Third-Party Complaints Must Shift Liability—Not Defeat It

A party sued for patent infringement may seek to shift some or all of its liability through an indemnification claim. While a patent infringement defendant may seek to implead an indemnitor under Rule 14 of the Federal Rules of Civil Procedure, a recent Eastern District of Kentucky decision is a reminder that third-party complaints are limited to claims seeking to shift liability for the underlying patent infringement claim. Linda’s Leather, LLC v. Zambrano, No. 5:21-CV-046-CHB, 2022 WL 100216 (E.D. Ky. Jan. 10, 2022).

Linda’s Leather, LLC, accused Victor Zambrano of patent infringement. Zambrano subsequently filed a third-party complaint against Linda Scott, the sole member of Linda’s Leather and identified as the sole inventor on the asserted patents. Zambrano asserted four declaratory judgment claims in his third-party complaint, stating that the patented inventions were a result of work done by Scott for Zambrano, making him at least a joint inventor on the patents, that his products did not infringe, and, in the alternative, that the patents were invalid and that he had a license. Each was dismissed.

Continue Reading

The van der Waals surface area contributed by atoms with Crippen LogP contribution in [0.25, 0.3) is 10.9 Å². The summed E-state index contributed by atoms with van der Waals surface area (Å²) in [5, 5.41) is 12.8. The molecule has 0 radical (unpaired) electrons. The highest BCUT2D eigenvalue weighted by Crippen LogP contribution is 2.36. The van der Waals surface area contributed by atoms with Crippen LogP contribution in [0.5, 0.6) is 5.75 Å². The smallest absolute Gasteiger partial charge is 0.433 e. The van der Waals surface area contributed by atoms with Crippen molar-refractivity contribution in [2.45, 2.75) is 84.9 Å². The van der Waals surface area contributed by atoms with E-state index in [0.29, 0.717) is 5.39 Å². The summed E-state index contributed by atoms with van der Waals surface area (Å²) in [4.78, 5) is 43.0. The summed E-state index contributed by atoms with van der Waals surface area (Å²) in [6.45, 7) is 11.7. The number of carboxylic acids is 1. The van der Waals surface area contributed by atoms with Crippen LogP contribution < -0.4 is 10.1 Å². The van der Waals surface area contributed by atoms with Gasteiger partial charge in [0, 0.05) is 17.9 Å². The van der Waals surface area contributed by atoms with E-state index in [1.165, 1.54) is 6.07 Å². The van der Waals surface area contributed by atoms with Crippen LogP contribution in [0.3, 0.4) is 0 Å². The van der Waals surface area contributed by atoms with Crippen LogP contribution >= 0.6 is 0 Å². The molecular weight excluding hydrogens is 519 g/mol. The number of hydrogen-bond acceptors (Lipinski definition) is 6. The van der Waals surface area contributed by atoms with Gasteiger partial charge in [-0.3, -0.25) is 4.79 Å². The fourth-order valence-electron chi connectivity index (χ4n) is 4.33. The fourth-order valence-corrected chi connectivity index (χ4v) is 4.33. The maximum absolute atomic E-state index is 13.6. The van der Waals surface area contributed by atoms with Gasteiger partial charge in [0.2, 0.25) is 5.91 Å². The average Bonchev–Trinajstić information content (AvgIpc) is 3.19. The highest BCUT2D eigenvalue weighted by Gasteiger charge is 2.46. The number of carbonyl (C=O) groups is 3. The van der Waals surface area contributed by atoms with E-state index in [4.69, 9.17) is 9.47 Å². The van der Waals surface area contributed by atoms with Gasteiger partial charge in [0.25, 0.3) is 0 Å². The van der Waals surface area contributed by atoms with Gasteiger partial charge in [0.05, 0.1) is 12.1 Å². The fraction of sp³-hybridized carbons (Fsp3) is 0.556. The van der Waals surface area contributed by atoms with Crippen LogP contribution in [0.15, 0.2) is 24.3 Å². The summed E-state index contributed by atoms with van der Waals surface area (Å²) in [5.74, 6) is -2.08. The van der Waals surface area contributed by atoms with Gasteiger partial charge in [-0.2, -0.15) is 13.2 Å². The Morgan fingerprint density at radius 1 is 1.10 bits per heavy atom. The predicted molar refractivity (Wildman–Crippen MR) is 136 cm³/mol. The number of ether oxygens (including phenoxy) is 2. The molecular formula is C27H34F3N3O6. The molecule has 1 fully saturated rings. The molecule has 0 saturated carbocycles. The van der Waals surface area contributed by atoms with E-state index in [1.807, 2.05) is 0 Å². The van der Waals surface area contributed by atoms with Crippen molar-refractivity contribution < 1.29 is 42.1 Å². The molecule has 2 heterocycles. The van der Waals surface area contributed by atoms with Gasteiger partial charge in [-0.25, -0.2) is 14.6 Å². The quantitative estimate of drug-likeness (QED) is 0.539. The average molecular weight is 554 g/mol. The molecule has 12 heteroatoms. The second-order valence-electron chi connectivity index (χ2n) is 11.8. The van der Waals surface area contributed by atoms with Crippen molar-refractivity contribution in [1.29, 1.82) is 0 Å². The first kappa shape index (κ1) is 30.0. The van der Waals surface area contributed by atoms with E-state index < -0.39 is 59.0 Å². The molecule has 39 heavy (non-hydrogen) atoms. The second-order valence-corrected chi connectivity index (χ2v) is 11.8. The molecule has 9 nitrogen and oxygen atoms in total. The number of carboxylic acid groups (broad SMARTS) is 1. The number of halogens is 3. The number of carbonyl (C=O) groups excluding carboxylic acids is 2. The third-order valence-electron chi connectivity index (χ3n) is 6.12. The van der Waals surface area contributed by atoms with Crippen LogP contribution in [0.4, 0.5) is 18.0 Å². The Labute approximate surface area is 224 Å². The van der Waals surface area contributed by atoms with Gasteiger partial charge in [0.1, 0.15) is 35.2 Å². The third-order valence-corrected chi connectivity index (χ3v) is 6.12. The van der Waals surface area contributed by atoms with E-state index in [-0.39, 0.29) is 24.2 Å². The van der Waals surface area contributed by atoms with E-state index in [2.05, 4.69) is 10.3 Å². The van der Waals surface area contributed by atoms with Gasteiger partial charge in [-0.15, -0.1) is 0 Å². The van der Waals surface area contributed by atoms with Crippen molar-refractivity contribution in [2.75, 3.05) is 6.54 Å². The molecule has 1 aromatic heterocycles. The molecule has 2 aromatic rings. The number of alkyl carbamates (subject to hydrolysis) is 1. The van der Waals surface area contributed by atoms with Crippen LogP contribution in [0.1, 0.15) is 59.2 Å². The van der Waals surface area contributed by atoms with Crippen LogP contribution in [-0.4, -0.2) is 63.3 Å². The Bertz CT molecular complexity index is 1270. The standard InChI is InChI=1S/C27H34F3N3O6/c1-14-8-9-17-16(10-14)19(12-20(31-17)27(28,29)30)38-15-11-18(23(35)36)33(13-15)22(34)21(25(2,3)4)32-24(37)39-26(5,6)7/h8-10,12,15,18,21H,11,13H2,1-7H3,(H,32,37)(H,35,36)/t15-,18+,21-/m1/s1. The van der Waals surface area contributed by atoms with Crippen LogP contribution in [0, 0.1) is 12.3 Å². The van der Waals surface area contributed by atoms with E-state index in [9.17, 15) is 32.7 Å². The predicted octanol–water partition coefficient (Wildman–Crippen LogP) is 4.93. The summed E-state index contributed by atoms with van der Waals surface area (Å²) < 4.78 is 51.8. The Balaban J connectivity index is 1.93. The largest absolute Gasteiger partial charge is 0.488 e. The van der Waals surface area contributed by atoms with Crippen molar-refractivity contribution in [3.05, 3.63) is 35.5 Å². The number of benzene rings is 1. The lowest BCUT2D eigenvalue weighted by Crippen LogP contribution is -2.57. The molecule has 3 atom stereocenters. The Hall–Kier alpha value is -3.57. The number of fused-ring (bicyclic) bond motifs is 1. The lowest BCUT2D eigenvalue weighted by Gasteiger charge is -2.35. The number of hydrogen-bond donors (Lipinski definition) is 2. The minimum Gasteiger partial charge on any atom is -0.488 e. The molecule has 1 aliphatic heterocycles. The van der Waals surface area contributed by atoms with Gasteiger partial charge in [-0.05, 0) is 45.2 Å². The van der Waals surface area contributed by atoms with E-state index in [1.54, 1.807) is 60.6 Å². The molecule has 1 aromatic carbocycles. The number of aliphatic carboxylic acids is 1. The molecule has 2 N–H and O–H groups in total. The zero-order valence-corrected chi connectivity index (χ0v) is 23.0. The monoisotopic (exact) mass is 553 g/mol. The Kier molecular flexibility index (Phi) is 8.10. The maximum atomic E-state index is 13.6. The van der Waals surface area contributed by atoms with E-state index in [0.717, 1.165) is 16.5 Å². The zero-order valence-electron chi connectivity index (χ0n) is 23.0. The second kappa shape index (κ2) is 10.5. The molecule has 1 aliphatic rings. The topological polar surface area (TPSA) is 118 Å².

World IP Day – A Day To Celebrate Youth-Led Creativity

World Intellectual Property Day is again upon us. While last year’s theme focused on IP for small businesses, the focus this year is on celebrating youth-led innovation and creativity. With the increased consumption of media and the ease of creating and publishing content on various social media platforms, the time couldn’t be better for such a celebration.

Today’s youth are increasingly creating IP-protected content. Some platforms count youth, even those as young as age 7, as their biggest earners: They have built followings through content creation, created brands and then further leveraged the value already created to extend their brands into merchandising and non-fungible tokens, for example. But whether they understand their rights – what rights they have and what rights they can and often do sign away – is a different story. This is reason enough to dedicate this year’s World IP Day to helping young people find out how IP rights can support their goals. That way, they understand the rules that allow them to leverage their content into profit.

Continue Reading

New Combined Petition Option for the Expanded Collaborative Search Pilot Program – Is It Worth Implementing Into Your International Patent Portfolio Strategy?